The connection between mathematics and art goes back thousands of years. Mathematics has been used in the design of Gothic cathedrals, Rose windows, oriental rugs, mosaics and tilings. Geometric forms were fundamental to the cubists and many abstract expressionists, and award-winning sculptors have used topology as the basis for their pieces. Dutch artist M.C. Escher represented infinity, Möbius bands, tessellations, deformations, reflections, Platonic solids, spirals, symmetry, and the hyperbolic plane in his works.
Mathematicians and artists continue to create stunning works in all media and to explore the visualization of mathematics--origami, computer-generated landscapes, tesselations, fractals, anamorphic art, and more.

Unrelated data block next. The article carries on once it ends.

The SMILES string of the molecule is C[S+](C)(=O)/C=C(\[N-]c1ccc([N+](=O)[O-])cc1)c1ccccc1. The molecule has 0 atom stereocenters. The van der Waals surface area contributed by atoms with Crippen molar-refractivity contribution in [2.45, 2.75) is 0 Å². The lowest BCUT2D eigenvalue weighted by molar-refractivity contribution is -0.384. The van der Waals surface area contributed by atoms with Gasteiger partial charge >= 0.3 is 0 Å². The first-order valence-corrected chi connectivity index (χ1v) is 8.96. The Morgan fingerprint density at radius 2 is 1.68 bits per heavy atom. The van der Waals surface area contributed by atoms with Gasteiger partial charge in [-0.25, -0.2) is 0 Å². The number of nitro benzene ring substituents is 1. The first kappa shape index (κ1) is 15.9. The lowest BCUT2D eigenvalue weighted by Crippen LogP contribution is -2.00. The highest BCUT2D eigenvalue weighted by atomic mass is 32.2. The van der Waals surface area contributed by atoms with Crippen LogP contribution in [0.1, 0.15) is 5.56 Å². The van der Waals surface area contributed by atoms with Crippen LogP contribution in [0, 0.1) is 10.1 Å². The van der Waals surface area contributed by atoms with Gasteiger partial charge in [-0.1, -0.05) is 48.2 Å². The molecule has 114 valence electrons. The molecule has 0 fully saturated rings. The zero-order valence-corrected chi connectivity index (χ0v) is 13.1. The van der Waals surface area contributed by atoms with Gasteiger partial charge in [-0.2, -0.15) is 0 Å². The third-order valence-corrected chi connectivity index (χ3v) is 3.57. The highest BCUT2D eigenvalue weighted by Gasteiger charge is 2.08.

This image comes from the fusion of the three separate image files generated with the software Apophysis, designed by Mark Townsend. Each one of the files contains different types of transformations-linear, polar, and spherical-that produce a curious dialog between the vertical lines, the sinuous curves with the appearance of smoke, and the bubbling circular shapes. In this type of fractal there is only one method of coloring. Sometimes a tiny change to the color gradient can distort the image dramatically. Fractal artists, hunting for treasure, can tease out unexplored forms, but a slight difference in this or that parameter can make them pass by that secret treasure without seeing its hidden beauty. David April lives in Illinois (USA). His interest in fractals is relatively recent, but he compensates for that with an enormous enthusiasm and fascination for finding new forms.